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Study: Africa’s Displaced Children Vulnerable to Sexual Abuse

Children displaced by armed conflicts in Africa’s Great Lakes Region–the Democratic Republic of Congo, Burundi, Rwanda, Tanzania and Uganda–are particularly vulnerable to sexual abuse, according to a recent study.

According to a World Vision study titled Their Future in Our Hands, more than half of randomly selected displaced children between 10 and 18 experienced some sort of sexual abuse in camps for persons displaced by war.

Alex Wanyama, general secretary of the Baptist Union of Uganda, which is running a program to return internally displaced persons to their homes, told The Baptist Times he was certain that child abuse took place in the camps. “I have heard stories and testimonies from people and children who have gone through these experiences,” he said.

“The problem has always been congestion, where several families are living close together,” he said. “The other problem is where the child has lost both parents and is living on their own. Anybody could take advantage of them.”

“It’s driven by greed and sex,” added Andrew North of BMS World Mission, which is helping the Baptist Union of Uganda in its advocacy work for children. “These kids have had their childhood stolen–they’re no longer children except in body. Their innocence has been stolen, and that can never be replaced. The sheer numbers are horrifying.”

War and conflicts have created large numbers of vulnerable children living in insecure environments without protection, according to the study. Many children living in refugee or internally displace person’s camps are orphaned, abandoned or separated from their parents, and thereby lack the protection parents would otherwise provide.

“Sexual abuse and exploitation are largely prevalent in settings where there is a general
lack of respect for human rights,” the study reported. “Refugees and internally displaced people, who rarely enjoy the protection of their governments, are among those most vulnerable to such abuses.”

While both boys and girls were victims of child sexual abuse, more girls than boys reported forced touching or sex or said they were compelled to have sex in exchange for basic needs.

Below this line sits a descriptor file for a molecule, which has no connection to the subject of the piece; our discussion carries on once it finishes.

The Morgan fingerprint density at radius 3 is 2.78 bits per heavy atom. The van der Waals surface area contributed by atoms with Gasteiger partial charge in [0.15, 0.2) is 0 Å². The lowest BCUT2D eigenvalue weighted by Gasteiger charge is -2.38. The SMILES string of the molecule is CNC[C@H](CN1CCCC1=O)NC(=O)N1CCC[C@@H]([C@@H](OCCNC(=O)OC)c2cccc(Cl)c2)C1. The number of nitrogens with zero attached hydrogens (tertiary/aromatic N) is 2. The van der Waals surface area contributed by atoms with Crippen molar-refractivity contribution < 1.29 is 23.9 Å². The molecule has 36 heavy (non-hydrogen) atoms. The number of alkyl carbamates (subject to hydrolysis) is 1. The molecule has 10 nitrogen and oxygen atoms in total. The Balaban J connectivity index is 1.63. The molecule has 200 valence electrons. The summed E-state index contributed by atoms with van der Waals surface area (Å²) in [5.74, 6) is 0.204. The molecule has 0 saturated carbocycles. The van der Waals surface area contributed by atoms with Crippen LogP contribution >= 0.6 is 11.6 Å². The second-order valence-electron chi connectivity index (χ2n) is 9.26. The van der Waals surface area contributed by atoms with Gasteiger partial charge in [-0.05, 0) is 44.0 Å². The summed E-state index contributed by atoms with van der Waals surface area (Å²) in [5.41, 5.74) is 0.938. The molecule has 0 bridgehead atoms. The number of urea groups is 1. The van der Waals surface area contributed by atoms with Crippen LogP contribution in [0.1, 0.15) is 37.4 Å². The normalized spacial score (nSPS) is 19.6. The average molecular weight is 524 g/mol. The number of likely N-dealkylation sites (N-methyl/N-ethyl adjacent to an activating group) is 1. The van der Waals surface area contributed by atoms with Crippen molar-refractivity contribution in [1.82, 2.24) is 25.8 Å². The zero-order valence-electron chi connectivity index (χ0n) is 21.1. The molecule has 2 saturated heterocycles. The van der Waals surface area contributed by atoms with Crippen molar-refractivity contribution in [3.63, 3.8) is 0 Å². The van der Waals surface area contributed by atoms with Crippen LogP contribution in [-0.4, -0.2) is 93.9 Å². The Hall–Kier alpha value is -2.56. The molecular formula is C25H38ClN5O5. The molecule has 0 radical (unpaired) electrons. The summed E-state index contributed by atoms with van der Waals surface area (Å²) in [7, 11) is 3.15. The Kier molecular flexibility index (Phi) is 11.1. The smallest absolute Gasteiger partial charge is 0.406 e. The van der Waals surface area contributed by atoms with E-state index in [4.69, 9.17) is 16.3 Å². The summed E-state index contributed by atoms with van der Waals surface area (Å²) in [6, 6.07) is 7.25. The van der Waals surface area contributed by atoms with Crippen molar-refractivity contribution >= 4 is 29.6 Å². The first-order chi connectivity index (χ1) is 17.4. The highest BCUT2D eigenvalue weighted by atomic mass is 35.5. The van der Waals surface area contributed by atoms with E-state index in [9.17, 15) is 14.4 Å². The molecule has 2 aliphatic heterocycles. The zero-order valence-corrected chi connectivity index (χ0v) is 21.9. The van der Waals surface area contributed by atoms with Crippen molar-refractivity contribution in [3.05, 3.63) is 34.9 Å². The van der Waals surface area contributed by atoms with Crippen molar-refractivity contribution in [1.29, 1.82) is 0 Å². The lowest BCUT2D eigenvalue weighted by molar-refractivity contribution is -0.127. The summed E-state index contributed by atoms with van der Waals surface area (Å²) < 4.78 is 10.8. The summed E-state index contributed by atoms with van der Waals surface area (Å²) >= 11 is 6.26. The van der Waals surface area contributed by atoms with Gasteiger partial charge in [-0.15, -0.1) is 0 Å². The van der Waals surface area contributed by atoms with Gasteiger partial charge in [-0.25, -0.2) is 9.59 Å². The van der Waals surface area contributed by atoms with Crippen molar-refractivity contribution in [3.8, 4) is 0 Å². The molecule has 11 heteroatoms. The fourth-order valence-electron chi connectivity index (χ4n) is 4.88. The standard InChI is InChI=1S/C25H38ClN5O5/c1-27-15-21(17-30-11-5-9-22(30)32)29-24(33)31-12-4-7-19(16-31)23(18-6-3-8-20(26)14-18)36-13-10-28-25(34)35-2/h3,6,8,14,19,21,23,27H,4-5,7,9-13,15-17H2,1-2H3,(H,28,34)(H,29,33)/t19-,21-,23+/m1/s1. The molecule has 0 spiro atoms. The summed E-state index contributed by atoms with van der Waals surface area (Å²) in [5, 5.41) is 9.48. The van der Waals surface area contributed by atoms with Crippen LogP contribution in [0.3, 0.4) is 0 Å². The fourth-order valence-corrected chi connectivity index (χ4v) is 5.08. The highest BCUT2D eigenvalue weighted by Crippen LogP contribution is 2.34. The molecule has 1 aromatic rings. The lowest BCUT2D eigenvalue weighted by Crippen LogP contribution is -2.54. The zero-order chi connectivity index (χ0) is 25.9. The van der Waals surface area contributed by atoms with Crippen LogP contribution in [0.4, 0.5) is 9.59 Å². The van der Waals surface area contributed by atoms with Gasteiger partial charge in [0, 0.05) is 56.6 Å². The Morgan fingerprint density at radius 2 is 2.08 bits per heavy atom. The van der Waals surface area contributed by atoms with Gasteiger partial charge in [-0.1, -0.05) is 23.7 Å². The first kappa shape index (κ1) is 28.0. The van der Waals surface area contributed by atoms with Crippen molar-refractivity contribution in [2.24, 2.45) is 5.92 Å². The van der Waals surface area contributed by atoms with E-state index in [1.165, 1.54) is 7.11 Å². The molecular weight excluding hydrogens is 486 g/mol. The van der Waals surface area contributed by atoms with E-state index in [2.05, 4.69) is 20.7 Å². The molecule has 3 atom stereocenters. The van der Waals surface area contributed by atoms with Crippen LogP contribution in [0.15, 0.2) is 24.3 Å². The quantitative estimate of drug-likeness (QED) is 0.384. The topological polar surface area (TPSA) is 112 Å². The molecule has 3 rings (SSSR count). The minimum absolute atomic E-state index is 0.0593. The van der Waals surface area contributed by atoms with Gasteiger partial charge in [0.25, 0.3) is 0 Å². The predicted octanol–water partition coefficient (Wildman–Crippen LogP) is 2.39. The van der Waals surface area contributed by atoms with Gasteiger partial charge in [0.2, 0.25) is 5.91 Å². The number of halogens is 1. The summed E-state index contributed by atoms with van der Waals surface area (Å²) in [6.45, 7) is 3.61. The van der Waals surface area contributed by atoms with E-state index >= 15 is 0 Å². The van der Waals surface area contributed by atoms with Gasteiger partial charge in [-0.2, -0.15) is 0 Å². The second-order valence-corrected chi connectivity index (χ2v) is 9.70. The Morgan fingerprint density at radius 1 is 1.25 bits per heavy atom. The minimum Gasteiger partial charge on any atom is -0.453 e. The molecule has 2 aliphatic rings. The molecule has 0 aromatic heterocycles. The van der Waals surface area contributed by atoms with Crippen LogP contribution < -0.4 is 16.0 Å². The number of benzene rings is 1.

The breakdown of social structures and safety nets enjoyed before displacement make children more vulnerable, the study found. Perpetrators take advantage of such children’s vulnerability to sexually abuse and exploit them.

Children have limited ability to defend themselves or reason with adults who want to sexually manipulate them, the study said. Perpetrators, meanwhile, sexually abuse and exploit children with impunity–a situation that encourages the same perpetrator or others to abuse them repeatedly without fear of being prosecuted.

Congested shelter, overcrowding and small rooms and houses shared by many family
members expose children to sexual behavior. Some grownups have sex while children are looking, tempting them to do the same.

Male teachers demanding for sex from girls, was reported to be prevalent in camps. So were forced marriages, some involving girls as young as 13. Early or forced marriage is perpetuated by culture. Coupled with that is the practice of payment of a price for a bride. Because of poverty associated with displacement, parents encourage or force their daughters to marry for income.

Limited availability of food, firewood and water in camps makes it necessary for women and girls to walk long distances out of the camps deep into isolated and insecure places, another factor cited in making girls vulnerable to sexual abuse. Even when girls move in groups or with women, they are still not completely secure against attacks.

Alcohol and drug abuse also played a role in child sexual abuse. Communities in camps linked drug and alcohol abuse to loss of self-control, increased courage and boldness
and increased likelihood for one to be violent.

Other factors linked to child sexual abuse in camps included lack of education or awareness about sexual abuse, ignorance of child rights, provocative dressing and use of pornographic videos, which many teenagers watch to pass the time.

Also mentioned frequently were myths around HIV/AIDS and young girls. In one community, for example, girls talked of a common belief that having sex with a young girl, especially a virgin, cures HIV/AIDS. In another it was reported that girls sometimes fell victim to sexual abuse because a witch doctor told men that having sex with a young girl would make them rich.

Bob Allen is managing editor of EthicsDaily.com. Ruth Dickinson of The Baptist Times contributed to this story.